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Old March 7th, 2007, 07:42 PM   #190
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maybe not in fractions like 1/3 or 1/8, but in powers of 10.
Which is much easiear! That's why metric is a base 10 system.
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Old March 7th, 2007, 07:45 PM   #191
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Time is another scale that makes calculations difficult.
Indeed. The system we use to measure time is not logical, so it's not good.

I'm not saying we should change to another system, but the fact is that hours, minutes and seconds suck, when compared to the metric system.

We should have a day with 10 big time units, each big time unit with 10 medium time minutes, and so on and so on.

Anyway, I guess that we'il have to stick to what we got.
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Old March 7th, 2007, 10:54 PM   #192
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Regardless of the the point you would loose or whatever 2.5 km/s is just the same as 2500 m/s and 25 cm/s is the same as 0.25 m/s.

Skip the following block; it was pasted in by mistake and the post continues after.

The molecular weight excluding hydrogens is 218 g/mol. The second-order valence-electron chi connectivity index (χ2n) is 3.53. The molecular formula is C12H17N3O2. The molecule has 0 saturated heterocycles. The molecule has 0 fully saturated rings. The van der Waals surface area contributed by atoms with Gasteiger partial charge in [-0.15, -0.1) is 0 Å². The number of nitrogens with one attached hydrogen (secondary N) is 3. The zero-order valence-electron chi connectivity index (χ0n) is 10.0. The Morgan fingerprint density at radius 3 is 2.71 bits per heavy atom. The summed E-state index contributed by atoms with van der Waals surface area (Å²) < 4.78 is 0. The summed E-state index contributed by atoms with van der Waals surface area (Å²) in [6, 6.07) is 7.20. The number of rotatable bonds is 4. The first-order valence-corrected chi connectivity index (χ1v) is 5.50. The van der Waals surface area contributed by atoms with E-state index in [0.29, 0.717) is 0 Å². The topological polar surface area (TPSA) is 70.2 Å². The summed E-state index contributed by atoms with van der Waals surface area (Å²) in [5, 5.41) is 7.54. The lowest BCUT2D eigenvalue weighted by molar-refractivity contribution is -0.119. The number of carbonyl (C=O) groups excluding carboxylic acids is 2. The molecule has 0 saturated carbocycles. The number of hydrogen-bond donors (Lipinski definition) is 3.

Right, but it doesn't matter that you CAN convert between them, because you aren't going to convert between them. No one says they're 1730 mm tall... they usually say either 173 cm or 1.73 m. The fact that you can convert by moving the decimal point has no real advantage in day to day activities. Unless you can give me a counterexample where the conversion in metric is absolutely necessary every day. Likewise, no one says that they are 74 inches tall, they say they are 6' 2". There's no need for converting, since everyone's speaking the same measurement language in the first place. I can't think of any English-speaking country that uses (or once used) yards for height, for example.

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Really man, you may not want to switch to metric, and that's ok... it would cost alot of money for the US to change to the metric sistem, but claiming that the imperial system is just as good as metric and that metric isn't obviously better in every regard is just stupid.